I've been in Taiwan for the past week, developing designs and helping oversee production for Brilliant Bicycles. I've enjoyed it very much; just being in a truly industrial place is one of my favorite things. But not only is it about seeing how stuff gets made; it's about the cultural and physical infrastructure that allows a culture to build value.
Which is kind of what this newsletter is about: Preparing oneself to create value, and cultivating a mind state that allows that process to flourish.
I'll be writing up more thoughts on my trip in the coming weeks. In the meantime, here's a video of cardboard boxes being made.
- Ben Thompson has some really interesting comments (and concerns) about Google's future.
- Get better at Bezier curves.
- A Million Random Digits with 100,000 Normal Deviates is a book, published in 1955 by the RAND corporation, that literally contains a bunch of random numbers - and was apparently really important in mathematics and science when it was published. Also, its Amazon Customer Reviews are pretty funny.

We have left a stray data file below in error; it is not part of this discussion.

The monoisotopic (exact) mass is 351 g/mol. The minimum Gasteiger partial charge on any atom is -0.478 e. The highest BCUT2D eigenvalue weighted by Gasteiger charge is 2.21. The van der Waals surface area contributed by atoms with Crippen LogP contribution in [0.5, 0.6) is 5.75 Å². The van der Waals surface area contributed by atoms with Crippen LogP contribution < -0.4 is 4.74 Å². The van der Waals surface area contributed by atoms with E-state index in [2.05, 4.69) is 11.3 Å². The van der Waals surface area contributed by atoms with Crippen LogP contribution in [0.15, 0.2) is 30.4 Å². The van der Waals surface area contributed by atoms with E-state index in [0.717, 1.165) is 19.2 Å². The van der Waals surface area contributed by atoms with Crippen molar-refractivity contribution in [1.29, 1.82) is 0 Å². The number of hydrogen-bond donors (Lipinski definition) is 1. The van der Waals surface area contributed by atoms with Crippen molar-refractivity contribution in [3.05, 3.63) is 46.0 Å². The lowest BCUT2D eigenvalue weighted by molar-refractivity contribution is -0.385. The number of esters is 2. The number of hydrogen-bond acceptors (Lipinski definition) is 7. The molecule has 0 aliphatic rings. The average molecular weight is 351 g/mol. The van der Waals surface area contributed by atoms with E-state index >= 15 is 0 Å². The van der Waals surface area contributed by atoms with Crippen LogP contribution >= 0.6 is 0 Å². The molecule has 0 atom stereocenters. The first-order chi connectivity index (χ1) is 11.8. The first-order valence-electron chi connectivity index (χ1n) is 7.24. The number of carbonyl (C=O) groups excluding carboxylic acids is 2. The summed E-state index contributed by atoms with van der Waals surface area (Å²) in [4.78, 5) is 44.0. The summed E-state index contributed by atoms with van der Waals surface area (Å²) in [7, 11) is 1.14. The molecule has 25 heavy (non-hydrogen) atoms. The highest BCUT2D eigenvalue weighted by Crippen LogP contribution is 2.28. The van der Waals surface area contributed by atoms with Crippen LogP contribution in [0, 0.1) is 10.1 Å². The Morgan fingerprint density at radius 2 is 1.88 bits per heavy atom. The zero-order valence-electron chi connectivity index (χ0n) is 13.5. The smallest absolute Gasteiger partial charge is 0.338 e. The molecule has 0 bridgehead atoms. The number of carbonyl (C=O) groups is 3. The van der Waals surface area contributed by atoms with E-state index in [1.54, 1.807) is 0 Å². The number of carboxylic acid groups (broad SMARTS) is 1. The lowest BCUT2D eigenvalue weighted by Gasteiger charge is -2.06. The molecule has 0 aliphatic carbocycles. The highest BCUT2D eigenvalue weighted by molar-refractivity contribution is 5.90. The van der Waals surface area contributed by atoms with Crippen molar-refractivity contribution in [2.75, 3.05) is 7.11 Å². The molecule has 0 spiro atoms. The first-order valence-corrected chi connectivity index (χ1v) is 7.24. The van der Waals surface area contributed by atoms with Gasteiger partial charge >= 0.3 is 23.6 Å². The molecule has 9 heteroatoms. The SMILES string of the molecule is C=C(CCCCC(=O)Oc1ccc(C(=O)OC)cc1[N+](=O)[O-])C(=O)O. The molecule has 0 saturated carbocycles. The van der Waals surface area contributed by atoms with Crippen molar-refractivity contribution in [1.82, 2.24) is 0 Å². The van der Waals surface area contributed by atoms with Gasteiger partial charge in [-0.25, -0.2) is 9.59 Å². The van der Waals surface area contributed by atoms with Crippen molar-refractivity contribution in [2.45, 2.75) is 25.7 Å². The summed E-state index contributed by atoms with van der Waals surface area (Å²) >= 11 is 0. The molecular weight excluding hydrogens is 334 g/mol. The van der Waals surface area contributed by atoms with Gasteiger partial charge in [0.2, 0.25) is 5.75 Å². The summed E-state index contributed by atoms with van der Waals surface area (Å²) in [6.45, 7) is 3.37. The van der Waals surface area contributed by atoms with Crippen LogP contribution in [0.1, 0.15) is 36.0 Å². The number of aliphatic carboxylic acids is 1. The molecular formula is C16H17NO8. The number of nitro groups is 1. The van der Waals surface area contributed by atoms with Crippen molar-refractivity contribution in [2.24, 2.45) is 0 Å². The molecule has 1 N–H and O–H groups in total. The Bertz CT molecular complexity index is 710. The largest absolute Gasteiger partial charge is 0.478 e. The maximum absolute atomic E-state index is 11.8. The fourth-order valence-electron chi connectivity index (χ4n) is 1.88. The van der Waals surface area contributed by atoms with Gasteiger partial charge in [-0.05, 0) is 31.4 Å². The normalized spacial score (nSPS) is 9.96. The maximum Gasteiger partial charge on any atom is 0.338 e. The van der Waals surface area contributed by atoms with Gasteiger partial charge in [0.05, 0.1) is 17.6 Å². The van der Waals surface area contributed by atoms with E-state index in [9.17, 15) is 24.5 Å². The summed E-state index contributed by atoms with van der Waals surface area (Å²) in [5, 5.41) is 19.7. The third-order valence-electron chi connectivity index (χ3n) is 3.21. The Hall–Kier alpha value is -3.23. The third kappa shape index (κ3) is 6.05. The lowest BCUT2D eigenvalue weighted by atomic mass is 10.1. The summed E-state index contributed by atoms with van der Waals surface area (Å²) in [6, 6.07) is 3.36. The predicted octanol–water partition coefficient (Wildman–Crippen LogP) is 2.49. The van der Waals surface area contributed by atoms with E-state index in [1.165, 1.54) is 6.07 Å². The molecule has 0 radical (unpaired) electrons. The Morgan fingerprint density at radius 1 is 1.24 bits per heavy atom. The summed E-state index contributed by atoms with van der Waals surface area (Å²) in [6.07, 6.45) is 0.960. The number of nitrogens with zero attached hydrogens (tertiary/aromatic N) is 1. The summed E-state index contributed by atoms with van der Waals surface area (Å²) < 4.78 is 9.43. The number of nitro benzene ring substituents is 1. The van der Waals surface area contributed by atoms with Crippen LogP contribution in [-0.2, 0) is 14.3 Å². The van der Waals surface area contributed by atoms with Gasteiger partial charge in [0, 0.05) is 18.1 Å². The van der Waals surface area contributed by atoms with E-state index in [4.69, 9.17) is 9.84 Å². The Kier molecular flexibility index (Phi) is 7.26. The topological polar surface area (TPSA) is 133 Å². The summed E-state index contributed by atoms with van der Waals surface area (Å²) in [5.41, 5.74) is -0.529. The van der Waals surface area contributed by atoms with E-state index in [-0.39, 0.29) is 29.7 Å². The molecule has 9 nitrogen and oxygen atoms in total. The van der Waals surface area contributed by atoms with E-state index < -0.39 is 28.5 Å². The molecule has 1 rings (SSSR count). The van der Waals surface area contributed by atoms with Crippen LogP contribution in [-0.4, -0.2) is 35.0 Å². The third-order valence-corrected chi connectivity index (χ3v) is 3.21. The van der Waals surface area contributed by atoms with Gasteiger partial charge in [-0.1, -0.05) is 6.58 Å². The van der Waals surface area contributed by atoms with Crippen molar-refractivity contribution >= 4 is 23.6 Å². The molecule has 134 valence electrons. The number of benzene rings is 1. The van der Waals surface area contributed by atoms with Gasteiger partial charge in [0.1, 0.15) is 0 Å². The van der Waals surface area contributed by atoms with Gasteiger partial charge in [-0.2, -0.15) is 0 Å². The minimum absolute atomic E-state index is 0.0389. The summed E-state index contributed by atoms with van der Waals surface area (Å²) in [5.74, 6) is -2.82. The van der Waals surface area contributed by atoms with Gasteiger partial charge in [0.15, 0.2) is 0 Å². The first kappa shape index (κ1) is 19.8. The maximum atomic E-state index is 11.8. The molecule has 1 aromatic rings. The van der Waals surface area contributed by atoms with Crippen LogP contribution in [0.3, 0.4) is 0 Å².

- The Mosuo culture is matrilineal and *super* interesting. In particular, check out their "walking marriages."
- Lockheed's announcement re: compact fusion is really interesting in contrast to the way that ITER's tokamak has been going.
- A *really* pretty video of some amazing Korean pottery being made.
- A Dutch team is working to breed potatoes that can survive on salt water.
- A super cool video showing the delicate process of quarrying marble blocks.
- An effort to allow bike & pedestrian traffic on the Verrazano bridge.
- 802.11ad is *fast*, but doesn't propagate through walls. :(
- Your cat probably doesn't love you.
- A good overview of chili pepper rating scales, and how they're used.
- A bunch of photos from North Korea's "Air Koryo" airline, which is way outdated but all in all not half bad.
Stuff that doesn't fit into my dumb/arbitrary categories.
- Monte Carlo methods use random sampling to obtain numerical results.
- Craig Cannon's thoughtful take on how to buy your first road bike.
- Apparently NASA's 1960s codebase was *really* durable; they used it up into the 2000s.